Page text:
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Ali Hassan testimony

Ali Hassan testifies Thursday at his homicide trial in Dane County Circuit Court.

A man who shot two women in 2016 at an East Side group home where he worked, killing one of them and badly wounding the other, was found guilty Thursday night of a lesser form of homicide, angering and upsetting the family of the young woman he killed.

The jury found Ali Hassan, 26, of Fitchburg, guilty of killing Fatoumatta Jallow, 23, on Dec. 21, 2016, at an REM Wisconsin group home where she worked, but declined to find him guilty of first-degree intentional homicide, which would have brought a mandatory life sentence. He also was found guilty of attempted first-degree intentional homicide for shooting Julie Connors, 32, another group home worker, after she went to investigate gunshots she heard from the home’s basement.

For Jallow’s death, the jury found Hassan guilty of homicide by intoxicated use of a firearm, a felony that carries up to 25 years of combined prison and extended supervision. The attempted homicide conviction carries up to 60 years of combined prison and extended supervision.

“We feel that justice was not done for Fatoumatta Jallow today,” said her stepmother, Essie Jallow, after the verdict was read. “She was cheated out of her life. We’re not sure why the jury found the lesser charge. She didn’t deserve what she got.”

“I’m not happy with the system,” said Jallow’s father, Sankulay Jallow, growing angry as he spoke. “This was not what I was looking for.”

Hassan was also found guilty of three counts of first-degree reckless endangerment, for endangering the lives of three residents of the group home at 5333 Kevins Way, and guilty of attempted arson, for starting a fire in the kitchen of the home, which was extinguished by a Madison police officer who responded to Connors’ call to 911.

Dane County Circuit Judge Josann Reynolds ordered a pre-sentence investigation and will sentence Hassan in about two months.

The jury of eight men and four women deliberated for about six hours Thursday before reaching their verdicts. The trial had been scheduled to last through next week, but testimony went much faster than expected.

In closing arguments, Adam Welch, one of Hassan’s lawyers, again challenged the idea that Hassan had intended to kill anyone, and said that prosecutors had provided no evidence to the jury about what went on at the time of the shootings.

“There’s nothing there that adds up to any intent to kill Fatoumatta,” Welch said. “If they don’t have intent through his words, actions and motives, they don’t have it.”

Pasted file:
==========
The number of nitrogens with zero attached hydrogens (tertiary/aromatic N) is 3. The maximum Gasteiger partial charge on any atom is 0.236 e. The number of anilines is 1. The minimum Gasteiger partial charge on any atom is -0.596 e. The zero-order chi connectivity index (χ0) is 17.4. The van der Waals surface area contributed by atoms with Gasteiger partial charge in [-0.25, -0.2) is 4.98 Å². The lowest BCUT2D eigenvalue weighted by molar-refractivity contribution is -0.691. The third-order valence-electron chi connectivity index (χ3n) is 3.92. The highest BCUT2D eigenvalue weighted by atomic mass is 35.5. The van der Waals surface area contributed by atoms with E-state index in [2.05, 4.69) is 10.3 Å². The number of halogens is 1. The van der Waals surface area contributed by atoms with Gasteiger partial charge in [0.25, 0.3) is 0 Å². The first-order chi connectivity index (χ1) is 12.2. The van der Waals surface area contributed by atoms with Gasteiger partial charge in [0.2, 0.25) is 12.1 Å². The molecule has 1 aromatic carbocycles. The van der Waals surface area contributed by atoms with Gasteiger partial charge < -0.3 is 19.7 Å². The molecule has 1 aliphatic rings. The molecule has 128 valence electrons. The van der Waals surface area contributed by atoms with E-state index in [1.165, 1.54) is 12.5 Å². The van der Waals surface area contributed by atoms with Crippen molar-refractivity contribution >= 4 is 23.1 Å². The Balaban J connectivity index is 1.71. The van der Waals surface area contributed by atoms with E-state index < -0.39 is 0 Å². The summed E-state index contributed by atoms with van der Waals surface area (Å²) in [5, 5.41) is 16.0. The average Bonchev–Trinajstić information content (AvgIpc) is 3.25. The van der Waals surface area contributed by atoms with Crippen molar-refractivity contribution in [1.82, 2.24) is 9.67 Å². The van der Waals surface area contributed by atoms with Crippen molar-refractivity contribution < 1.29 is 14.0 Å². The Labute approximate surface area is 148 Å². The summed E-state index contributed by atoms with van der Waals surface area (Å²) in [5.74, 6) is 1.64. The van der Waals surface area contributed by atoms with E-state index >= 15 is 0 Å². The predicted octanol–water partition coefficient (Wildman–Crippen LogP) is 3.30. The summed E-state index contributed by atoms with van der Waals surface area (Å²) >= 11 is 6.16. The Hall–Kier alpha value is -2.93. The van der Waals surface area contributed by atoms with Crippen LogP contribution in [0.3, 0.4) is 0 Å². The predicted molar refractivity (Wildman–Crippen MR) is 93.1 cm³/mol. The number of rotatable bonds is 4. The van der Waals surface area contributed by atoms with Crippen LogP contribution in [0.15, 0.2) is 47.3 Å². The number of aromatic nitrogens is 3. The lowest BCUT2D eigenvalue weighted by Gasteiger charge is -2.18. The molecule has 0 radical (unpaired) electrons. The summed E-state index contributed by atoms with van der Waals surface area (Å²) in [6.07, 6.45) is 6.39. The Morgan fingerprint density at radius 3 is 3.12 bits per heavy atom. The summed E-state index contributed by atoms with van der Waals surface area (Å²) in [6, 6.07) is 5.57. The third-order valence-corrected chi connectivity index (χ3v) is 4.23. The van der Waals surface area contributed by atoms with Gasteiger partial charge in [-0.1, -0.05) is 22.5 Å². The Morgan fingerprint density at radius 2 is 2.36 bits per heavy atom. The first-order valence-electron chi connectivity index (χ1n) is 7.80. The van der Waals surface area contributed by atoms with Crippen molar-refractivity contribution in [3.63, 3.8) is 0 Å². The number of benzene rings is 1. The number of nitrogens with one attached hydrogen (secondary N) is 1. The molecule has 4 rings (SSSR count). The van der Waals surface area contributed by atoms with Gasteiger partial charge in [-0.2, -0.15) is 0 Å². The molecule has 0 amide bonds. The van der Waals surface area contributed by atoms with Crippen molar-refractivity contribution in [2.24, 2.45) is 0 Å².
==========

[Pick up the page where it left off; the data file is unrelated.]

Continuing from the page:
Hassan did not know Jallow, and as a “floater” for REM, working as needed at their various group homes, he had occasionally worked with Connors. There has been no indication why Hassan shot the women.

Hassan testified in his own defense on Thursday, but said that he had been drinking much of the day and does not remember any events surrounding the shootings.

At the end of his memory gap, he testified, he remembers being handcuffed to a bench at the Madison Police Department East District station. In the meantime, police squad car video showed him confessing repeatedly to the shootings.

On Thursday, Reynolds denied a request by Hassan’s lawyers to allow the jury to consider first-degree and second-degree reckless homicide charges as lesser included offenses to first-degree intentional homicide.

Reynolds said that she heard no testimony during the trial to indicate that Hassan acted recklessly when he shot either of the women.

But Reynolds did allow the jury to consider homicide by intoxicated use of a firearm as a lesser included charge because there was testimony from Hassan and others that Hassan had been drinking. Reynolds also, however, added an instruction to the jury indicating that voluntary intoxication does not negate the ability to form intent under the law in Wisconsin.

Prosecutors argued that the strongest expression of Hassan’s intent to kill was the fact that he shot both women with at least three shots each, fired in rapid succession, all to the chest and abdomen. Assistant District Attorney Valerian Powell urged jurors to question Hassan’s testimony.

“He came into this trial presumed innocent,” Powell said, “but he’s not presumed credible.”

Powell also said that Hassan bought the gun, a small, easily concealable semi-automatic, barely a month before the shootings, supposedly to kill himself, but bought more expensive hollow point bullets. He also bought a new car just a day or two before the shooting, Powell said. Hassan emptied the gun’s seven-round magazine during the shootings, he said.

After the shootings, as police pounded at an entrance to the house from the garage, Hassan fled out the front door, ran to his car and quickly drove off. But he crashed into another car only blocks away. He ran, and police caught him shortly after.

“He was a guy who was trying to get away,” Powell said, “but he botched it.”

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Ed Treleven is the courts reporter for the Wisconsin State Journal.